- Indefinite terms for Clemson trustees raise policy, legal questions
- Lasell College wants to improve adjunct pay
- Columbia trustee's column challenges notion that trustees should speak with one voice
- AGB launching commission to rethink role of governing boards, including in academics
- Democratic Governors, Female Trustees
Training Public Trustees
Much of the literature about how college boards can improve their effectiveness focuses on private colleges, leaving out the unique qualities of public boards that require different strategies, a new report says.
The report, released by the Center for Higher Education Policy Analysis at the University of Southern California, is based on interviews with board members, presidents, governors and officials in a variety of other roles in public higher education.
A key difference between public and private boards, the report says, is that public boards are more likely to have turnover, as new governors are elected and not only appoint new trustees, but may well appoint trustees who don't share the same agenda as other board members. While private colleges also change their composition, board leaders are much more likely to bring on new trustees with similar values and goals for the institution.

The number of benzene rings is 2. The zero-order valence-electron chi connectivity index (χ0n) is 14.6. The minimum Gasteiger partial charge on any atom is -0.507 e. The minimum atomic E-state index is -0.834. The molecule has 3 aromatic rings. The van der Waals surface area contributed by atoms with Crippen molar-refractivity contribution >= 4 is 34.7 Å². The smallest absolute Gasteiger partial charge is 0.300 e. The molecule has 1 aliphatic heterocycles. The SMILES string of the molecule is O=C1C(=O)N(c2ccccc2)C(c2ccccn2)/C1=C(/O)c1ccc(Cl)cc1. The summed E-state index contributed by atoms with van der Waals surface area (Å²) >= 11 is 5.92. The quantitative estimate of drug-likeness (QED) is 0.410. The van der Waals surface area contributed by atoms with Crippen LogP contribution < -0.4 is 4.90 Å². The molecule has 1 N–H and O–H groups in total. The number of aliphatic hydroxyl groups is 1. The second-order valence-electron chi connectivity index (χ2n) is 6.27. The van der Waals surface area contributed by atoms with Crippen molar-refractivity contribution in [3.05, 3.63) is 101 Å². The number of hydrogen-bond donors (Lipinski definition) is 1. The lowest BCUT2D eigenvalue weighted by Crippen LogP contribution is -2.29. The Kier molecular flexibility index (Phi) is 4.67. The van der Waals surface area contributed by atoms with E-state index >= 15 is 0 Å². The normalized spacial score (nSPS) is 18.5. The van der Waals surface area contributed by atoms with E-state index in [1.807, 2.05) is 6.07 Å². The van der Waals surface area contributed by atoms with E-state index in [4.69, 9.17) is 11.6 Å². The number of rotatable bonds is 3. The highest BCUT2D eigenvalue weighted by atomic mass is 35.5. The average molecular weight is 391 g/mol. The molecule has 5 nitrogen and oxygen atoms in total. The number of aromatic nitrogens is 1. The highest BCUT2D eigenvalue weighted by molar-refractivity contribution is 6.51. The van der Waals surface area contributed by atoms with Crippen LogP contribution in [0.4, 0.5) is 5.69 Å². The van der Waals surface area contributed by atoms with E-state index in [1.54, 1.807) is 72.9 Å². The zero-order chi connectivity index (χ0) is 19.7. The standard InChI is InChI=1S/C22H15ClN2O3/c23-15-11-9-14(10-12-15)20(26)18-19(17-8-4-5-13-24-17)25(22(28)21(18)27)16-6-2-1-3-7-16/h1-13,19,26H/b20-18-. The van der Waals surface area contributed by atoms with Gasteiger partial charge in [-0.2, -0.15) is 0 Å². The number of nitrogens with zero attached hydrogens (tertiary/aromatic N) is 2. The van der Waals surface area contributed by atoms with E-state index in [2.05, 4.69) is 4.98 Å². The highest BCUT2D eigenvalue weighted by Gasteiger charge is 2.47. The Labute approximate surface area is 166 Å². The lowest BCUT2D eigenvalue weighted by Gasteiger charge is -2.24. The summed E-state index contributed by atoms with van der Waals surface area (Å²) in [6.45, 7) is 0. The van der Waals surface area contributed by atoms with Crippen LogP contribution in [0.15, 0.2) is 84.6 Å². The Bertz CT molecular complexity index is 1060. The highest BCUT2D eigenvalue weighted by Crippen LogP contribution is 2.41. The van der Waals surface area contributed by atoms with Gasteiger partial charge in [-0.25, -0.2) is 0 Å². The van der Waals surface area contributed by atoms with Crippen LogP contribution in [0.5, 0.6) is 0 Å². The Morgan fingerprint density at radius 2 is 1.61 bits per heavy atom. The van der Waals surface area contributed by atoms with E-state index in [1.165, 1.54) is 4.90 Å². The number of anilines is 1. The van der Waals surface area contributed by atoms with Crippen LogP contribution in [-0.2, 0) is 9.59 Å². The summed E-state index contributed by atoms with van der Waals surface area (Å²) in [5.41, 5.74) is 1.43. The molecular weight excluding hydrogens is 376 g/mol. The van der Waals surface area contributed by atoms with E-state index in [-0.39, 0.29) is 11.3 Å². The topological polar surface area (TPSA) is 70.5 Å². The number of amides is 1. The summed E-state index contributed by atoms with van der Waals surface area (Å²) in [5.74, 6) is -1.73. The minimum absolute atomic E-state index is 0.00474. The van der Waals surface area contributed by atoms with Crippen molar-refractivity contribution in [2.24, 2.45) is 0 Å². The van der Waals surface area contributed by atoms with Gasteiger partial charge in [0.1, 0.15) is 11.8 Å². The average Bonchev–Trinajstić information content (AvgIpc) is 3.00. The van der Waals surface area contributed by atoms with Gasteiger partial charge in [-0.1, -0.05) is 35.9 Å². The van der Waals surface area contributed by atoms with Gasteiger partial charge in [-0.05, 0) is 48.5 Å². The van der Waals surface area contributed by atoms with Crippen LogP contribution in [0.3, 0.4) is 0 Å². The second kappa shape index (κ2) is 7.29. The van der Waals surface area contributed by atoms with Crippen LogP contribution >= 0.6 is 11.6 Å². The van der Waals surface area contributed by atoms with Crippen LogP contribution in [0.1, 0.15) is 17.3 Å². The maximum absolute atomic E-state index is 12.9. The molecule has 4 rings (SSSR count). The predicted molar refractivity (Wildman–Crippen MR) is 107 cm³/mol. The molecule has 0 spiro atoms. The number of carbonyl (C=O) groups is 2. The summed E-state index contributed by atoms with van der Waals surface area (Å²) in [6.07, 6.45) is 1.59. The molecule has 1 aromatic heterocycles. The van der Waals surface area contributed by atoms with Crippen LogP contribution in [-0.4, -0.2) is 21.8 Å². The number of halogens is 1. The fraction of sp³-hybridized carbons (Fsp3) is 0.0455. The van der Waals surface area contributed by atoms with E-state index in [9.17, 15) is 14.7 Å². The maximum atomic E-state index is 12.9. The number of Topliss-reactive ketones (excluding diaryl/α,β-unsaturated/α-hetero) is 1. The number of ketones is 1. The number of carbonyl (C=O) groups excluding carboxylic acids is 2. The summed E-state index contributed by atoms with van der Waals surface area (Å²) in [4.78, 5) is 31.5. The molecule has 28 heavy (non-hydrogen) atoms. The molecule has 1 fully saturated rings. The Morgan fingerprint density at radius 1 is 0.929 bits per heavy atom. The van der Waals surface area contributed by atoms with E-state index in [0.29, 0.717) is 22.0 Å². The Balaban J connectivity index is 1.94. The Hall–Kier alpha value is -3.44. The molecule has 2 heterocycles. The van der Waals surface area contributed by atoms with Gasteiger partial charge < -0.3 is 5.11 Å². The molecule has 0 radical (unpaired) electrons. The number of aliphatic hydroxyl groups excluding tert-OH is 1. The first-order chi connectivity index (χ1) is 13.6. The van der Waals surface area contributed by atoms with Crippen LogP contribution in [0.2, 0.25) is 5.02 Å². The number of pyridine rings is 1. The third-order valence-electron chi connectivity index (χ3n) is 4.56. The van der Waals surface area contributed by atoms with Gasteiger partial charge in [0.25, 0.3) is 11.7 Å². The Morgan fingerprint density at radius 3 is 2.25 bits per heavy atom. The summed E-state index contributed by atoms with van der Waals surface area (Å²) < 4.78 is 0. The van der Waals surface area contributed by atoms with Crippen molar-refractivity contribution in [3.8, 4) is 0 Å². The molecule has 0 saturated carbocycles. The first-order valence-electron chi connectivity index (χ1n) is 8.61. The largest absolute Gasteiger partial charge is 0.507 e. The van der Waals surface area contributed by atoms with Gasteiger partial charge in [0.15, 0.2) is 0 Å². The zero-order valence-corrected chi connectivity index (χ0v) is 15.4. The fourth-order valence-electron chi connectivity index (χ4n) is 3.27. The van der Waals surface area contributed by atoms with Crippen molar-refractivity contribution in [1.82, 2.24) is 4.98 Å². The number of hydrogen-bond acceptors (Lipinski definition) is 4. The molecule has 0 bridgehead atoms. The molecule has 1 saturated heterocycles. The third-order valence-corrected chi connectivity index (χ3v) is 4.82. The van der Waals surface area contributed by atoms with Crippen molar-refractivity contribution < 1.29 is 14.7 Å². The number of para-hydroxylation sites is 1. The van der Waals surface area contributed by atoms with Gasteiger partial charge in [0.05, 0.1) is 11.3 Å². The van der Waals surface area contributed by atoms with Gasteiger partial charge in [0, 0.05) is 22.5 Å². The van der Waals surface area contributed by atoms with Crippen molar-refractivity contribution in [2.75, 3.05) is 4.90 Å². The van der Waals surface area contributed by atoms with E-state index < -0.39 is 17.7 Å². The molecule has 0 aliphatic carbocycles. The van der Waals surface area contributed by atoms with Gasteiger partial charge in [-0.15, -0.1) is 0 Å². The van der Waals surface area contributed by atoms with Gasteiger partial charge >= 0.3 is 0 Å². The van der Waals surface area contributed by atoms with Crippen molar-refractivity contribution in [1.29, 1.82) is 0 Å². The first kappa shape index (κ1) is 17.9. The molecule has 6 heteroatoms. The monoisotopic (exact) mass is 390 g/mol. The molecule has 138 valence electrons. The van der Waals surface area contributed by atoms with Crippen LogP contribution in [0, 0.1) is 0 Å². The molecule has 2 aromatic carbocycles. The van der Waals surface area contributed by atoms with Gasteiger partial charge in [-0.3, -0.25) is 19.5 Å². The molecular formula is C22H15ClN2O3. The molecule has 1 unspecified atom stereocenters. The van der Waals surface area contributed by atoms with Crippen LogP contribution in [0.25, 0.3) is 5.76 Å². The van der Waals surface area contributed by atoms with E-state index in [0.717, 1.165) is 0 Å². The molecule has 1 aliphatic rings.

The Southern California report suggests several ways for public colleges to deal with the increased turnover:
- Creating a multiple-year board agenda, developed with participation from many groups, to help keep the board moving forward, even as its composition changes.
- Reviewing the agenda annually in light of changes in the state.
- Involving outside groups -- such as corporate consultants and newspaper editors -- in critiquing the board's agenda and operations.
Another key problem facing public boards is that trustee interaction can easily become political, rather than professional. While most boards have orientation programs of some sort, the report suggests that additional steps will help boards function without becoming overly political.
For example, the report suggests policies that specifically require that all trustees receive the same information, so that there is no fear among board members that some of their colleagues have more information. In addition, the report urges boards to make sure that trustees interact in informal, social situations, as well as at board meetings, so that they can establish good personal relationships.
The report was prepared by Adrianna Kezar, associate professor of higher education, and William G. Tierney, a professor of higher education and director of the Center for Higher Education Policy Analysis.
Search for Jobs